Evelyn Hugo came from nothing and climbs to the top of her profession in old Hollywood. In The Seven Husbands of Evelyn Hugo, she tells her life story to one specific journalist handpicked for a reason that doesn’t become clear until the end.
This book and especially the character of Evelyn Hugo were so engrossing I sometimes forgot she was a fictional character. I felt like she was really sitting there telling me her life story of how and why she married seven times, which turned out to be different from the reasons I expected!
Hanging on every word of this woman who is characterized as a cross between Marilyn Monroe and Elizabeth Taylor, I also enjoyed the snippets from tabloids scattered throughout the novel that referred to the “truth” of the situations she is revealing.
For my very first blog post on LesliesBookcase.com one year ago today, I wrote about why I love old books.
Before this blog, I had not read “new books” in many years because I had been working on my M.A. in English Literature, specifically studying Joyce’s Ulysses, and after that I was trying to read through my bookcases.
So for several years, decades even, best sellers and new releases were not on my radar, but now…
In the past year thanks to this blogging adventure, I have discovered how much I ALSO LOVE NEW BOOKS.
So in honor of my “blogoversary” here are 5 reasons I love new books. I apologize to my old books; please do know I still love you and plan to read you too (but maybe not as much).
Last year for Leslie’s Bookcase’s very first official book review I read All the Missing Girls: A Novel by Megan Miranda.
You may remember that I loved the book and recommended you clear your schedule and read this book immediately!
This year I had the opportunity – thanks to NetGalley – to download Miranda’s latest novel, The Perfect Stranger, in exchange for another honest review.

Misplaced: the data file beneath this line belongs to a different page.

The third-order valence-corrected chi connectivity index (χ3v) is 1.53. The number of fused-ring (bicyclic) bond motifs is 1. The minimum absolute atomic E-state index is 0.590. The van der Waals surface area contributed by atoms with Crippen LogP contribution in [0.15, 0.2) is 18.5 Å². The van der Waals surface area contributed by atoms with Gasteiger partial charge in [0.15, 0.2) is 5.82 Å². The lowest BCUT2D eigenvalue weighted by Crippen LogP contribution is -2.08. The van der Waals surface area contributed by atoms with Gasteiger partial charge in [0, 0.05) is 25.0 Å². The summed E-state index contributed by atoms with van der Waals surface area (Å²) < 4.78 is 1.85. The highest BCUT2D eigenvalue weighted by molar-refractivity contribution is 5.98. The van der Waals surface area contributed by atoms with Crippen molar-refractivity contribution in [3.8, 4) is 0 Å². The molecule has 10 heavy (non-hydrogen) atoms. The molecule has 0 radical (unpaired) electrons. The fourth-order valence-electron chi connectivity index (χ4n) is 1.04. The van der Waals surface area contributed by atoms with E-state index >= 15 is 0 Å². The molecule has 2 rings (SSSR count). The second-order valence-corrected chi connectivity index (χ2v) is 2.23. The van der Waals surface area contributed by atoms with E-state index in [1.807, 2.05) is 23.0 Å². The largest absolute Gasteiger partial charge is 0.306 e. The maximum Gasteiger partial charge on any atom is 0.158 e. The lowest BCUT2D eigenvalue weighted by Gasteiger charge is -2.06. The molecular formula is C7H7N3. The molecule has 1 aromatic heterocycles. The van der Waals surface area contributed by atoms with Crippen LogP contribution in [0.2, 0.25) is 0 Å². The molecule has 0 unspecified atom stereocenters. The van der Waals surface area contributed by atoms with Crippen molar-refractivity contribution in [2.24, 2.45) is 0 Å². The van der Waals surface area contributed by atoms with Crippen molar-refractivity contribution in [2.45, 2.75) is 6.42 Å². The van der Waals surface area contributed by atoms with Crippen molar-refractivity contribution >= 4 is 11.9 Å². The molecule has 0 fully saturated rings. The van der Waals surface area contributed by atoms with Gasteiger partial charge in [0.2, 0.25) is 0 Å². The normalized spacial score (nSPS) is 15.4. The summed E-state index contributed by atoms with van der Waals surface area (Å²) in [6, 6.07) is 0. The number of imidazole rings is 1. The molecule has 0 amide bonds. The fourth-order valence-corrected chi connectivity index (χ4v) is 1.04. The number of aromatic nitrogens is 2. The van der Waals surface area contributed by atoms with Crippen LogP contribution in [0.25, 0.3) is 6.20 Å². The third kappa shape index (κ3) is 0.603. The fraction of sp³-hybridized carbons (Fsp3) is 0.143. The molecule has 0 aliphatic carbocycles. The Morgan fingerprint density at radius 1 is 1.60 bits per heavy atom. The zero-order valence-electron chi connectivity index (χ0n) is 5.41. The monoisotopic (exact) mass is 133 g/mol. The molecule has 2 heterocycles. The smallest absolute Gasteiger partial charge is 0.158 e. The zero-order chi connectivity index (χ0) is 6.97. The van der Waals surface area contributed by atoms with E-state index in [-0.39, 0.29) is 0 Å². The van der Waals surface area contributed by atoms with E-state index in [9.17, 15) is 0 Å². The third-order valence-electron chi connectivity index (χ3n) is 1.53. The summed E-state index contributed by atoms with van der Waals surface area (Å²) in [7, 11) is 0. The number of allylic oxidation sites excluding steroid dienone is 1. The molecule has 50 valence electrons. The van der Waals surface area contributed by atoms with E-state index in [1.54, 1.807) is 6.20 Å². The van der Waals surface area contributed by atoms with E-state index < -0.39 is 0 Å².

In this mystery/thriller, a failed journalist, Leah (though her failing is one a reader can sympathize with), runs into an old friend “Emmy” and decides to move away with her for a fresh start. When “Emmy” disappears soon after their move, Leah realizes that — on paper or the world wide web — the Emmy she knows doesn’t even exist. Leah’s credibility is once again at stake and she even becomes a suspect in Emmy’s disappearance. Thus Leah must work to uncover the truth herself.
I read once that (paraphrase here from my memory) it is impossible to hate someone if you know his or her story.
At first, I didn’t really like Ove, a grumpy and routine-based elderly man featured in A Man Called Ove: A Novel though I did find him an amusing character. Here’s a sampling of Ove:
“Ove is the sort of man who checks the status of all things by giving them a good kick.”
“Ove doubts whether someone who can’t park a car properly should even be allowed to vote.”
Likewise, I knew Ove would not be a fan of me, exampled by this:
“How can anyone be incapable of reversing with a trailer? he asks himself. How? How difficult is it to establish the basics of right and left and then do the opposite? How do these people make their way through life at all?”
However, as Ove’s “story” was revealed to me, I started liking him. And I felt that his character would eventually become tolerant of me as well…though I am 99% sure I’ll never learn to back-up a trailer, also a disappointment to my husband!
Recently I discovered a book by Julian Fellowes, the creator of Downton Abbey. His book Belgravia is set a century before the Grantham family, so many of the themes of class are even more stringent.
Fellowes begins by noting that regardless of time period, similarities exist:
“Ambition, envy, rage, greed, kindness, selflessness, and above all, love have always been as powerful in motivating choices as they are today.”
For me, this book was completely engrossing. Like Downton Abbey, the plot moves around the themes quoted above plus new money vs. old money and upstairs (aristocracy) and the downstairs (their service help). Like in Downton Abbey, I loved most of the characters and hated a couple.